These risks point to rather than away from the need for a more fundamental restructuring of the jus ad bellum from a rights perspective. We have sought to bring more nuance to this debate than the invocation of self-defense typically does, in ways we think can lead to a renewed appreciation of the jus contra bellum. Although we would not claim that this human rights approach to self-defense is currently backed by state practice, we hope that it at least captures the centrality of peace to the human rights project.

Print Friendly, PDF & Email

Leave a Comment

Your comment will be revised by the site if needed.


DP190 says

November 24, 2021

Thank you both for this thought provoking piece! This is an excellent contribution, which would hopefully lead to a richer discussion regarding pressing issues, such as the separation between Jud Ad Bellum and Jus in Bello; the notion of proportionality in both of these bodies of law etc.
Although I have some sympathy to the author's argument, I would like to raise a few comments with respect to their novel suggestion.
In your piece, you articulate that in a situation where a self-defending state anticipates that in order to re-conquer a small parcel of territory, a thousands of national of the opposing state will be killed, including high number of civilians, without violating IHL. The authors continue and argue that re-establishing control over a small portion of territory at any cost, cannot be the all and end-all of international law. Nevertheless, one should consider, that at least in some cases, importing considerations from human right law to Jus Ad Bellum might lead to an adverse consequences. In my view, the terms under which a State may recourse to self-defense is already vague, and have the potential to misused. It is my concern that resorting to human rights might justify an aggressor State to actually use more force than it would have been allowed under a pure Ad Bellum analysis, by claiming that is has to use more force to protect the life of its citizens. In a world where a evidence lie with the State itself, without any duty or obligation to prove its cause, my concern is that human rights law have a negative effect on issues regarding the use of force.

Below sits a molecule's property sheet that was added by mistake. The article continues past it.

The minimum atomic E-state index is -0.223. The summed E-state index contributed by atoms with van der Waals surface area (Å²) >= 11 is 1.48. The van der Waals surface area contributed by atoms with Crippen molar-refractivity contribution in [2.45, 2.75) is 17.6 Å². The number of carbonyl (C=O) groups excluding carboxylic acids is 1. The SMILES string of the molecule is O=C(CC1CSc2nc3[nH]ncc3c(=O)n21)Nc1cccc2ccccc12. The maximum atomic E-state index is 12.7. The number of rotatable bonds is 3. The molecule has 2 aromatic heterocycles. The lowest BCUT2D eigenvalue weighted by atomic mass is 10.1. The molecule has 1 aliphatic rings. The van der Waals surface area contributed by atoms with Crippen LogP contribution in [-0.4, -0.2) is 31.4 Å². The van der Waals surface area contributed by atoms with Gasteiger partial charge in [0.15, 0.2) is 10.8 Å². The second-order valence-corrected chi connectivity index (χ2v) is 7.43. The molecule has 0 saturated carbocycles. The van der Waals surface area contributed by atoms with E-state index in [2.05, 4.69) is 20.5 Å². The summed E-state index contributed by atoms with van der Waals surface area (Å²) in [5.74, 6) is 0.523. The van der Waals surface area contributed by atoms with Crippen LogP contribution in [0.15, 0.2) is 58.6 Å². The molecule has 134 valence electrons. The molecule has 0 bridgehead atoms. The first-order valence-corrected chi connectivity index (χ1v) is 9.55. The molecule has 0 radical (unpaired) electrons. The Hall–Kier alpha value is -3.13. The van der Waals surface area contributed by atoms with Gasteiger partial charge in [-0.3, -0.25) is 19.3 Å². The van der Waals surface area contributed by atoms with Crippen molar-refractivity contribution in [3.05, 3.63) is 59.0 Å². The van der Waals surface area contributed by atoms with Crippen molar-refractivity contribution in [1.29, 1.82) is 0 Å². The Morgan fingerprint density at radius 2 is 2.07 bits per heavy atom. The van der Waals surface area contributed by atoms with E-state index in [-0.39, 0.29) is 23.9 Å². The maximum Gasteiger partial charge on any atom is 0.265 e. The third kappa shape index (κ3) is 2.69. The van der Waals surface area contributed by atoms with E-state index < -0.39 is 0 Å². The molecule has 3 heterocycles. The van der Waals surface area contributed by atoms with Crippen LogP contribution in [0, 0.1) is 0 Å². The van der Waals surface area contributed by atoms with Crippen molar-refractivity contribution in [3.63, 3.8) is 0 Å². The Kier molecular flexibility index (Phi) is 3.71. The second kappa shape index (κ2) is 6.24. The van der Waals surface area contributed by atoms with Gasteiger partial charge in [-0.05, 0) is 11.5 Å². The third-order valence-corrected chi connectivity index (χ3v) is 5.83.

I would love to hear the authors' view on that matter, and whether they are of the view that there is any solution or way to overcome these concerns.
Many thanks again for this great piece.